The number of Hindu temples in India is a puzzle. Nobody bothered to count them, because they are innumerable. Moreover Hindus are not that keen to record such immaterial things. But days are changing. “Our children living in western countries ask such questions and embarrass us,” says Swaminathan.

How Many Temples are There in India?

India is an agricultural country. We have 638,000 villages, 5000 towns and 400 big cities. A Tamil proverb says, “Don’t live in a town where there is no temple”. A Sanskrit proverb says, “Seeing a temple tower gives you 10 million good things”. (Gopura dharsanam, Koti Punyam). So going by this, we must have over 600,000 temples. My research into the Tribal people of India (I have a big collection of articles on Tribal Peoples of South India) shows that they have also got a place of worship.

Our parents have taught us why we should go to temples instead of worshipping at home:

Temples teach you to aim high in life. (Look at the tall towers.)


Temples teach you to think big and achieve it. (Our kings thought about huge temples, planned them and built them.)

Temples teach you good things are never destroyed. (Look how many years they have been standing in spite of thousands of foreign invasions.)

Temples teach you community spirit. (Think together, work together and execute together.)

Temples keep you fit mentally and physically. (Temples are huge, when you walk through the corridors, you do big exercise. The festivals in temples lift your spirit.)

Temples help you to focus attention. (You develop concentration power.)

golden temple

Temples are power houses. (They charge your battery because great saints like Adi Sankara, Ramanuja, Madhva, Vallabha, Chaitanya, Alvars, Nayanmars, Nivrutti, Gnandev, Sopana, Muktabhai, Eknath, Namdev, Tukaram, Ramdas, Tamil Siddhars and hundred thousand more saints have stored their energy in the temples for generations to come.)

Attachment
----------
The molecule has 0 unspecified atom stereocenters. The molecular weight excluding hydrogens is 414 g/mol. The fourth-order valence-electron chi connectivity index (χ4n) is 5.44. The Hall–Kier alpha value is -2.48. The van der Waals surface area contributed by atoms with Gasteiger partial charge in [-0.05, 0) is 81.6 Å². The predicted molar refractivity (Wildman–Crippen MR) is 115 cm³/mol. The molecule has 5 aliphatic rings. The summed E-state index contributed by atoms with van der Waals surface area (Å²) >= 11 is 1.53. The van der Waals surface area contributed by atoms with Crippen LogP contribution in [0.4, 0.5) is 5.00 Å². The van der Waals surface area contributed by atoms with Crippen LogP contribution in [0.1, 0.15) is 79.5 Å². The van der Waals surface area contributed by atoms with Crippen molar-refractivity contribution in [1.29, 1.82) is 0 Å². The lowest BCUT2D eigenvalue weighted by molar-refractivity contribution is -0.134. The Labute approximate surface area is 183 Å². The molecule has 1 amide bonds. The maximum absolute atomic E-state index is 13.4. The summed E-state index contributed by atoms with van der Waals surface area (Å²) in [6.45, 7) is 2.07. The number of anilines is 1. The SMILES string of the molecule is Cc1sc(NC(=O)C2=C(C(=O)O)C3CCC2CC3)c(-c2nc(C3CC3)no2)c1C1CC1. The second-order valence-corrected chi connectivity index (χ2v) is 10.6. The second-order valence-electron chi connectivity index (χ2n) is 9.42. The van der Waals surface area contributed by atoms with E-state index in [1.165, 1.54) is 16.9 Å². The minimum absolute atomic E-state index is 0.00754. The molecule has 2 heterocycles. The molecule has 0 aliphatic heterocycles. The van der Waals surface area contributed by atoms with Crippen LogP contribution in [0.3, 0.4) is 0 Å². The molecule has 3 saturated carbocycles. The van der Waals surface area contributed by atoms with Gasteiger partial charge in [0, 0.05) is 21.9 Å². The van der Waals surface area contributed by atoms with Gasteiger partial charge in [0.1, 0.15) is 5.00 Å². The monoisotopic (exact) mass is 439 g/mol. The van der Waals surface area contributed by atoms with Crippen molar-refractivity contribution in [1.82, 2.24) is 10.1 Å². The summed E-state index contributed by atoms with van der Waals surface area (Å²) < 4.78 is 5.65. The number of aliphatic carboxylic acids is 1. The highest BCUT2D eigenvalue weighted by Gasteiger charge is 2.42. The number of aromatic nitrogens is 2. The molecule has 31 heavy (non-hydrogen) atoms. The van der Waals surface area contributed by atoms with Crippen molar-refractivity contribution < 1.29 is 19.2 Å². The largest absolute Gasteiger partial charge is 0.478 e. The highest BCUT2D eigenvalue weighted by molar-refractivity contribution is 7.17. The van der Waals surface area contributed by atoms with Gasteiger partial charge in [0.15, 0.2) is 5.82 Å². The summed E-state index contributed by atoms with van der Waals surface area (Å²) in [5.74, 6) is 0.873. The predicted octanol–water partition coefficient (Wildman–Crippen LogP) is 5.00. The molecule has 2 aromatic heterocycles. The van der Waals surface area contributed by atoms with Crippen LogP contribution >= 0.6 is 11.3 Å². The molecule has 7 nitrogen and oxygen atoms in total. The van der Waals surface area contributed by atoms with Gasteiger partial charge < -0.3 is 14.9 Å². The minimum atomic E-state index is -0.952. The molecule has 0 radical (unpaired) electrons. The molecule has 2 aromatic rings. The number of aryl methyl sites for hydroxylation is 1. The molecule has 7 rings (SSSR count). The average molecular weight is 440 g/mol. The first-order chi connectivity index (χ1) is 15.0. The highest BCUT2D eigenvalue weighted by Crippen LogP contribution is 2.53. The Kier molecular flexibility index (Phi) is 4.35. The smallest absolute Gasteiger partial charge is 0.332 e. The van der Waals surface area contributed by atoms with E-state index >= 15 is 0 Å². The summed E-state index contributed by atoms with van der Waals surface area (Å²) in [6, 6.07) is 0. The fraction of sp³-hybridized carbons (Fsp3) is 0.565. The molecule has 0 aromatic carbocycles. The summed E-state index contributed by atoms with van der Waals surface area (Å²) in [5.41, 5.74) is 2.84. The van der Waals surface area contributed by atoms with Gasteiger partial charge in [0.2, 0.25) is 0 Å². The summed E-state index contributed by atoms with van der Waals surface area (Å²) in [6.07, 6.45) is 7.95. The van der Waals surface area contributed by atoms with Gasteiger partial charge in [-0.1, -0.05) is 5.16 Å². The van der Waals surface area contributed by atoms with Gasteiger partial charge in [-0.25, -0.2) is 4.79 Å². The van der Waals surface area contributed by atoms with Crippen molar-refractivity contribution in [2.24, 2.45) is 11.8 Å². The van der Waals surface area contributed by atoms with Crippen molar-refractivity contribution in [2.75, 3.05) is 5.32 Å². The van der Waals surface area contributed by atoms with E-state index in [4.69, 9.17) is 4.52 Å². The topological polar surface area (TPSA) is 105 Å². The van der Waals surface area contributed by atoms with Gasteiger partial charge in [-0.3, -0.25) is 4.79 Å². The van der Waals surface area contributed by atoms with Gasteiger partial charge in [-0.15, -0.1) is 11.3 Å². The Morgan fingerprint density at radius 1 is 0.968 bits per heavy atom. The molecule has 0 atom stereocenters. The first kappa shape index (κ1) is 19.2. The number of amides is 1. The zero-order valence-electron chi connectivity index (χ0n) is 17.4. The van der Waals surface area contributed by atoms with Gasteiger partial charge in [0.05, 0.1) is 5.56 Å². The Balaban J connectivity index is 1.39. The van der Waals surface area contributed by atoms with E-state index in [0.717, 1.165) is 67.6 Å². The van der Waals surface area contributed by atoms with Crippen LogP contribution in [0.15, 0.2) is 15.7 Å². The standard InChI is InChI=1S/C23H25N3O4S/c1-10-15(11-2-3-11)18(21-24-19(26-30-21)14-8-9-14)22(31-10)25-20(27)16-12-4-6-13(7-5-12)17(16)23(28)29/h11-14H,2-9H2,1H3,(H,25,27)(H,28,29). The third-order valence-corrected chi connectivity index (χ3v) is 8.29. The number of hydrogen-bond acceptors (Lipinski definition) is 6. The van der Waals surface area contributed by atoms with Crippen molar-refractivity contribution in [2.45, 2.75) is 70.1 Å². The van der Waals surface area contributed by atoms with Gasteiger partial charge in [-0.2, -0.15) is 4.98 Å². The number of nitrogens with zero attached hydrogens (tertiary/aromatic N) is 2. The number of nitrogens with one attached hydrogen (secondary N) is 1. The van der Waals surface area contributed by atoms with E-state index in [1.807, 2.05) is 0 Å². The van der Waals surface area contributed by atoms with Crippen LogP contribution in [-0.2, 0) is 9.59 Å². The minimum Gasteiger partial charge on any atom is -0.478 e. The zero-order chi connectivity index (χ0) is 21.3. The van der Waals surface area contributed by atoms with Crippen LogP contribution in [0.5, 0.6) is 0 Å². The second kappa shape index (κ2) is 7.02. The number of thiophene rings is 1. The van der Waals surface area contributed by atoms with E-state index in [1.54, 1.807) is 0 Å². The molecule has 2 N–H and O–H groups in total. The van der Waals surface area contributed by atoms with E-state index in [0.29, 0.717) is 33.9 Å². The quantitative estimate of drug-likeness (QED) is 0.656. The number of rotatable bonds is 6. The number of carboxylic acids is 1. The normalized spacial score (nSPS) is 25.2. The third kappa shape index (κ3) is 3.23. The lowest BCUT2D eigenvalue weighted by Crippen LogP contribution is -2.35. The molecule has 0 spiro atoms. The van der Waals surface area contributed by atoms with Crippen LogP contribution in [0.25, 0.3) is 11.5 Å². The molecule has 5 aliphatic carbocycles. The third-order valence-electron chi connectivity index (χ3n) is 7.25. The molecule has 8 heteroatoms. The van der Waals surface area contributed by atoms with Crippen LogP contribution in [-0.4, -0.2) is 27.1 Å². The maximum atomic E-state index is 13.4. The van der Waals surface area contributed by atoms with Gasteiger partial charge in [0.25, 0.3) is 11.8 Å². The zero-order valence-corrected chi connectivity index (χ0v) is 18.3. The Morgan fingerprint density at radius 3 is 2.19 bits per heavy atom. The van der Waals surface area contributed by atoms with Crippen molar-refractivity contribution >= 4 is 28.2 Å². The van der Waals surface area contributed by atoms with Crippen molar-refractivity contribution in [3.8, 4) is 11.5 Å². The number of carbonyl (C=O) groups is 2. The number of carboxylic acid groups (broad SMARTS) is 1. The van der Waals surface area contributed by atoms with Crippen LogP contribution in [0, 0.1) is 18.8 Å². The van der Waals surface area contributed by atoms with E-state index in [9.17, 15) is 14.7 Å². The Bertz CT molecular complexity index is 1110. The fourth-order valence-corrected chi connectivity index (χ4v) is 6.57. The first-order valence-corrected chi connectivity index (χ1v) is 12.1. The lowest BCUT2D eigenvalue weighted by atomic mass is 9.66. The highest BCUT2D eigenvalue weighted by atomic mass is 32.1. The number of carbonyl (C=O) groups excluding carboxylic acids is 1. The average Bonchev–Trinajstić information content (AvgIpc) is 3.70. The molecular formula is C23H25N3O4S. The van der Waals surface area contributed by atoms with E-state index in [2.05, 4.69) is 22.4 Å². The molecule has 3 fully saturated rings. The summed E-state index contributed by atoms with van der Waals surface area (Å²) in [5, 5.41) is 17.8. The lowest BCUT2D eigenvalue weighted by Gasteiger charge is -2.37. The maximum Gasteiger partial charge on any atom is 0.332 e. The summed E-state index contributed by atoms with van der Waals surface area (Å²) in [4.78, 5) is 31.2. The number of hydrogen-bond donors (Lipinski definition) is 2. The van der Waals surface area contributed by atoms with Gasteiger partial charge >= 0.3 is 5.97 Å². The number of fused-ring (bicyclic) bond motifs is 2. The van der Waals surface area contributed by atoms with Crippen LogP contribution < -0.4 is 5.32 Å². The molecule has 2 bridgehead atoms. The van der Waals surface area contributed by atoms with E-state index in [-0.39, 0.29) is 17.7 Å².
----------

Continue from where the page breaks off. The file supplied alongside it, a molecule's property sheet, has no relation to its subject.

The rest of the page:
Adi Shankara has installed Jan Akarshan (attracting people) and Dhan Akarshan (attracting money) Chakras in Varanasi ad Tirupati.

The Government List of Temples is as Follows:

Tamil Nadu—34,000 temples

Arunchaleshvara Temple

Andhra Pradesh—43,000 temples

Karnataka—34,000 temples

Shiva Temple

Kerala—28,000 Bagavathy temples (Travancore and Cochin Devaswam Board –TCDB-alone has 1800 temple)
(Four South Indian States alone total over 108,000 temples!!!)

Maharashtra—45,000 temples

jain complex

Mathura Brindhavan area—5000 temples

Himachal Pradesh—over 2000 temples and sacred places

Along the banks of 1500 mile long Holy Ganges, thousands of sacred places! And along the 1500 mile long Himalayas every foot is considered sacred place. No need to mention about Badrinath, Kedarnath and Kailash.

Kancheepuram near Chennai alone has 108 temples. Madurai in Tamil Nadu has 50 temples.


The list is not exhaustive. I couldn’t get exact figures for many states. Since the revenue of South Indian temples are used (or misused) by the state governments, the figures come out very often in news papers. The richest temples in the world are in South India. Tirupati Balaji temple, Tiruvananthapuram Anantha Padhmanabha Swamy Temple, Sabarimalai Ayyappan Temple, Madurai Meenakshi Temple, Palani Murugan Temple, Udupi Krishnan Temple and Guruvayur KrishnanTemple.

Puri Jagannath Temple in Orissa, Vashno Devi temple in Kashmir, Siddhi Vinayak Temple in Mumbai, Somnath Temple in Gujarat, Kasi Viswanath Temple in Varanasi, Uttar Pradesh are rich.


These rich temples are like Kamadhenu (wish fulfilling sacred cow), Karpaka Vriksham (wish fulfilling tree) and Akshaya Patram (Magic Vessel that supplies you food for ever) for governments.

Balaji Temple of Tirupati attracts more crowd than Lourdes in France and Vatican City in Italy. Anantha Padhmanabha Swamy’s treasure vaults contain the richest treasure in the world. A charge has been made by a foreign writer, Stephen Knapp, in a book titled Crimes against India and the need to protect Vedic Tradition, published in the United States and it makes shocking reading. Now and then the Indian Newspapers also give us statistics of how the revenue from the Hindu Temples are transferred to state exchequers and used for secular, sometimes, even anti religious activities.